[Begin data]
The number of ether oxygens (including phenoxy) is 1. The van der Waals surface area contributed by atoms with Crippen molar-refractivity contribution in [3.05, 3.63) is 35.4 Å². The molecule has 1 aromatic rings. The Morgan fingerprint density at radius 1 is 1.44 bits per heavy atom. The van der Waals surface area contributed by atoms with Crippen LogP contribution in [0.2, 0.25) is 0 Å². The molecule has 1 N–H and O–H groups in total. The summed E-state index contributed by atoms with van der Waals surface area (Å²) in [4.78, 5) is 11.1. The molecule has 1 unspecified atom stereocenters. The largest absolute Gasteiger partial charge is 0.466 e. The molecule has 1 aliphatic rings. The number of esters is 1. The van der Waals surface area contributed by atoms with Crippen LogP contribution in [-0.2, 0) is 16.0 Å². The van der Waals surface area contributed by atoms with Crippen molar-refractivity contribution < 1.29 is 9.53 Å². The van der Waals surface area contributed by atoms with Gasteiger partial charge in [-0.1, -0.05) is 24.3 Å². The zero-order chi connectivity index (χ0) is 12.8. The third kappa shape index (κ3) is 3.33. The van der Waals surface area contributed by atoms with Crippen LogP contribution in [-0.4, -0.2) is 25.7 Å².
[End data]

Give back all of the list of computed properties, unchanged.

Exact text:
The number of ether oxygens (including phenoxy) is 1. The van der Waals surface area contributed by atoms with Crippen molar-refractivity contribution in [3.05, 3.63) is 35.4 Å². The molecule has 1 aromatic rings. The Morgan fingerprint density at radius 1 is 1.44 bits per heavy atom. The van der Waals surface area contributed by atoms with Crippen LogP contribution in [0.2, 0.25) is 0 Å². The molecule has 1 N–H and O–H groups in total. The summed E-state index contributed by atoms with van der Waals surface area (Å²) in [4.78, 5) is 11.1. The molecule has 1 unspecified atom stereocenters. The largest absolute Gasteiger partial charge is 0.466 e. The molecule has 1 aliphatic rings. The number of esters is 1. The van der Waals surface area contributed by atoms with Crippen LogP contribution in [-0.2, 0) is 16.0 Å². The van der Waals surface area contributed by atoms with Crippen molar-refractivity contribution < 1.29 is 9.53 Å². The van der Waals surface area contributed by atoms with Gasteiger partial charge in [-0.1, -0.05) is 24.3 Å². The zero-order chi connectivity index (χ0) is 12.8. The third kappa shape index (κ3) is 3.33. The van der Waals surface area contributed by atoms with Crippen LogP contribution in [-0.4, -0.2) is 25.7 Å².